panic("Error: Negative input given to Factorial()!")
}

p := 1
i := 1

// Go doesn't have a while keyword, and it uses "for" instead
for i <= n {
p = p*i
//i = i+1
}

return p
}

Let’s then compile and run our code using the same func main() as before, reproduced below.

func main() {
fmt.Println("Loops.")

n := 5
m := Factorial(n)
fmt.Println(m)
}

When we run this program in the terminal, we see a blinking cursor. The program is running behind the scenes, but it never prints m because it is stuck in an infinite loop within the call to Factorial(n). program never finishes because it is stuck in an infinite loop!

Note: You can terminate a process in a terminal window using the command Control+C.

As we start to code larger projects, we will see that it is normal for a function or for a program to take a few minutes, a few hours, or even a few days to finish. This means that it is difficult to discern whether the code is still running or hung in an infinite loop. You might wonder if it is possible to write code to provide a quality assurance check of whether a given program is going to terminate. It turns out that this question lies at the dark heart of computer science, and we will return to it in a later chapter.

### Summing the first n integers

Exercise: Write a function SumFirstNIntegers() in Go using a while loop that takes an integer n as input and returns the sum of the first n positive integers. As always, we suggest starting on the level of planning in pseudocode.

Our SumFirstNIntegers() function is shown below. Note that the structure of this function is very similar to the structure of Factorial(). The only difference is that instead of introducing a variable p to store our growing product (which is declared to be equal to 1 and is updated via the command p=p*i each time through the loop), we use a variable sum (which is declared to be equal to 0 and is updated via the command sum=sum+i each time through the loop). We have also added a panic() statement to handle negative inputs.

//SumFirstNIntegers takes an integer n as input and returns the sum of the first n positive integers
func SumFirstNIntegers(n int) int {
if n < 0 {
panic("Error: negative integer given to SumFirstNIntegers")
}
sum := 0
var i int = 1
for i <= n {
sum = sum+i
i = i+1
}

return sum
}

### Syntax shortcuts for incrementing or updating a variable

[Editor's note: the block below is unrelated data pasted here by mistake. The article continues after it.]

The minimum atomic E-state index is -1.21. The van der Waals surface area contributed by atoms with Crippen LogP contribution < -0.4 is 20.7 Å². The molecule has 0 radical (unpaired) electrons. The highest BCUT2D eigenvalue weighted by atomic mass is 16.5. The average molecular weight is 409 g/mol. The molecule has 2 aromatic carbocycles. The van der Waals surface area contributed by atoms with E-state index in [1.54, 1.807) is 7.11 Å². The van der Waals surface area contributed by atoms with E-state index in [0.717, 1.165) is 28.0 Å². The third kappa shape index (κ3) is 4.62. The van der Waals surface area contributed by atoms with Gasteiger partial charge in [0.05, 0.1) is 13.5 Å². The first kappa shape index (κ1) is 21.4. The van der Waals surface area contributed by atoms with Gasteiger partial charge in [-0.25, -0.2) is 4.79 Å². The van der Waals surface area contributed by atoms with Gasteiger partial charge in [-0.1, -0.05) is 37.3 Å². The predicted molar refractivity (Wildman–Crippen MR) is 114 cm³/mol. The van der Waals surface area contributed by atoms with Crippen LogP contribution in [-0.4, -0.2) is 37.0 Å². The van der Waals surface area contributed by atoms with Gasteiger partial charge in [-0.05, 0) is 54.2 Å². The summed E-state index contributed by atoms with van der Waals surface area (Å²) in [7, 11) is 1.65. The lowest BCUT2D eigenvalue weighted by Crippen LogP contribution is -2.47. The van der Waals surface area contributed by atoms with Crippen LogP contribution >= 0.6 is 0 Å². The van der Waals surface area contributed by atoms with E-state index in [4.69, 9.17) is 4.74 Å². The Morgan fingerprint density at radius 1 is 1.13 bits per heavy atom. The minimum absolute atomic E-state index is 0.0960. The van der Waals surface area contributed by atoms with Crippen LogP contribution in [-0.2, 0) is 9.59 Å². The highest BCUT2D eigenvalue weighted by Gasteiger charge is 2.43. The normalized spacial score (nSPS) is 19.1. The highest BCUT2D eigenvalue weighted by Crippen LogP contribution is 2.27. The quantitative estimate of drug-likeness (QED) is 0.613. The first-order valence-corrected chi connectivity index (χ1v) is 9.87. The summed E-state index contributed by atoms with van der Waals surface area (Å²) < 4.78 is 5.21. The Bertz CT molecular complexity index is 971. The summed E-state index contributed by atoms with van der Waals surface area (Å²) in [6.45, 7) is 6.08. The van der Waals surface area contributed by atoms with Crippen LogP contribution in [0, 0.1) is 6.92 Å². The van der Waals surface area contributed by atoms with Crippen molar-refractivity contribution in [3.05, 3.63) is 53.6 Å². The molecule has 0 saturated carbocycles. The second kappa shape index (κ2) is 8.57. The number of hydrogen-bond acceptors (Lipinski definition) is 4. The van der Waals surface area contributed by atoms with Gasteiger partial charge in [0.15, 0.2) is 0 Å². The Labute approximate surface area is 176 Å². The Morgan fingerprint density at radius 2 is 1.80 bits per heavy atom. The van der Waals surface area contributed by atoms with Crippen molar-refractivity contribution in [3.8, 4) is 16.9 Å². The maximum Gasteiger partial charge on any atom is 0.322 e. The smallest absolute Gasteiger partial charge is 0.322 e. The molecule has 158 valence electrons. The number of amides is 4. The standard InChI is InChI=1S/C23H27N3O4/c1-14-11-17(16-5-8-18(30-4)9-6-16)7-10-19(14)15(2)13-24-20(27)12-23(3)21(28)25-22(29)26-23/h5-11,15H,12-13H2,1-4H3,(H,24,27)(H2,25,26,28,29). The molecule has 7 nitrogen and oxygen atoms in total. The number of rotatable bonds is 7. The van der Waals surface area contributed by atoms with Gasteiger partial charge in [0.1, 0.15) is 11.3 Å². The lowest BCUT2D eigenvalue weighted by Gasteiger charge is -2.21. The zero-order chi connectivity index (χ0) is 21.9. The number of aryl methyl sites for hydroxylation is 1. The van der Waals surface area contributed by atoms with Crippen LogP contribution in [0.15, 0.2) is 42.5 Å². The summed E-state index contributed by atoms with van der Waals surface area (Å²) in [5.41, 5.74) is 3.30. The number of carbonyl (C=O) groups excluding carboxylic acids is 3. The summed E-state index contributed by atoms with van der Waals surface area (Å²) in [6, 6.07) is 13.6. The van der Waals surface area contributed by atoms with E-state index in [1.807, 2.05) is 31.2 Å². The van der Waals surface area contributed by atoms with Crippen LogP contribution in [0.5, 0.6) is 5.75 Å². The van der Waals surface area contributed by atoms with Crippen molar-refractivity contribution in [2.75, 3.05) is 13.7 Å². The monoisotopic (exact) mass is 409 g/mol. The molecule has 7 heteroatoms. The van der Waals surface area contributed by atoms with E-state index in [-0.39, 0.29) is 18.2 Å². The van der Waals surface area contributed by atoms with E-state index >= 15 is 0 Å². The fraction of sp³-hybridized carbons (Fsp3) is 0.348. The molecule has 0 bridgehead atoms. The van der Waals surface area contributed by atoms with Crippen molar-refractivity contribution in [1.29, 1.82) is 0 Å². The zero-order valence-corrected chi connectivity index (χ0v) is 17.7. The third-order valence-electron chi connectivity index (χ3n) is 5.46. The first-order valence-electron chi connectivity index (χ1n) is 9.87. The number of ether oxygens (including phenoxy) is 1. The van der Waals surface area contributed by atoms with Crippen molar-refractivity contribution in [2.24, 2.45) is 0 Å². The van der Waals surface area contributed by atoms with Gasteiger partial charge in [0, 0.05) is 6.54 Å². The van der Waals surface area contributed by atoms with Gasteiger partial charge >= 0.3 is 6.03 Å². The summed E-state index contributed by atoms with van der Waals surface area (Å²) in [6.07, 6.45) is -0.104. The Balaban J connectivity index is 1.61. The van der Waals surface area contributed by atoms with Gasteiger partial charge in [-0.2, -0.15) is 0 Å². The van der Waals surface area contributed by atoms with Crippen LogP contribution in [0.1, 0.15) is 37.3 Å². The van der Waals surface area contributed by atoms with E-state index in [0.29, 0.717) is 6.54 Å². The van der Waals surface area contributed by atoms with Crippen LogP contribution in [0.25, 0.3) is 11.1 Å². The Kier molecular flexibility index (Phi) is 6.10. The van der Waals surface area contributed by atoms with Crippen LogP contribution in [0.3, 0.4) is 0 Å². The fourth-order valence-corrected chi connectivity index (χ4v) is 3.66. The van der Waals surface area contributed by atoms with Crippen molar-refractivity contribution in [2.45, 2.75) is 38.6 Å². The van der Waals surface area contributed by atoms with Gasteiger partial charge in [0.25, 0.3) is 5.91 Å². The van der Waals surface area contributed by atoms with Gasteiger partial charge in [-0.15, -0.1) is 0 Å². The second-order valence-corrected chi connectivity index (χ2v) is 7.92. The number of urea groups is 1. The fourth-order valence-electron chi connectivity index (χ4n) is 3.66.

We make an aside to introduce a few syntactical shorthands for changing the values of variables. Incrementing a variable, or adding one to it, is so common that language designers have built in a special notation for it. Instead of i = i+1 for incrementing i, we can use the shorthand i++. We also have the shorthand i-- to denote i = i-1.

Note: The popular programming language C++ is an homage to this shorthand incrementation syntax, as C++ was designed as the successor of the earlier programming language C.

The update sum = sum+i is very common as well. We would like to update a variable (sum) by adding something (the current value of i) to the variable’s current value. This statement can be written using the shorthand sum += i.

Using these two syntax shorthand tricks, we can update SumFirstNIntegers() as follows.

//SumFirstNIntegers takes an integer n as input and returns the sum of the first n positive integers
func SumFirstNIntegers(n int) int {
if n < 0 {
panic("Error: negative integer given to SumFirstNIntegers")
}
sum := 0
var i int = 1
for i <= n {
sum += i // same as sum = sum+i
i++ // same as i = i+1
}

return sum
}

As you might imagine, Go also supports shorthand variable updates corresponding to subtraction, multiplication, and division, as summarized below.

• sum -= i is equivalent to sum = sum - i;
• sum /= i is equivalent to sum = sum / i;
• sum *= i is equivalent to sum = sum * i.

If all these shorthand variable updates look alien to you, that is fine! They may take some getting used to, and in the meantime there is nothing wrong with writing i = i+1 or sum = sum + i.

STOP: Use shorthand variable updates to update two lines of Factorial().

### Looking ahead to Euclid’s GCD algorithm

Before continuing, we point out that you now know enough about loops in Go to implement Euclid’s GCD algorithm. The pseudocode for EuclidGCD() is reproduced below if you would like to give it a shot. Otherwise, we will soon return to show how to implement this algorithm after we discuss how to implement for loops.

EuclidGCD(a,b)
while a ≠ b
if a > b
a ← a − b
else
b ← b − a
return a 

## Check your work from the code along

We provide autograders in the window below (or via a direct link) allowing you to check your work for the following functions:

• Factorial()
• SumFirstNIntegers()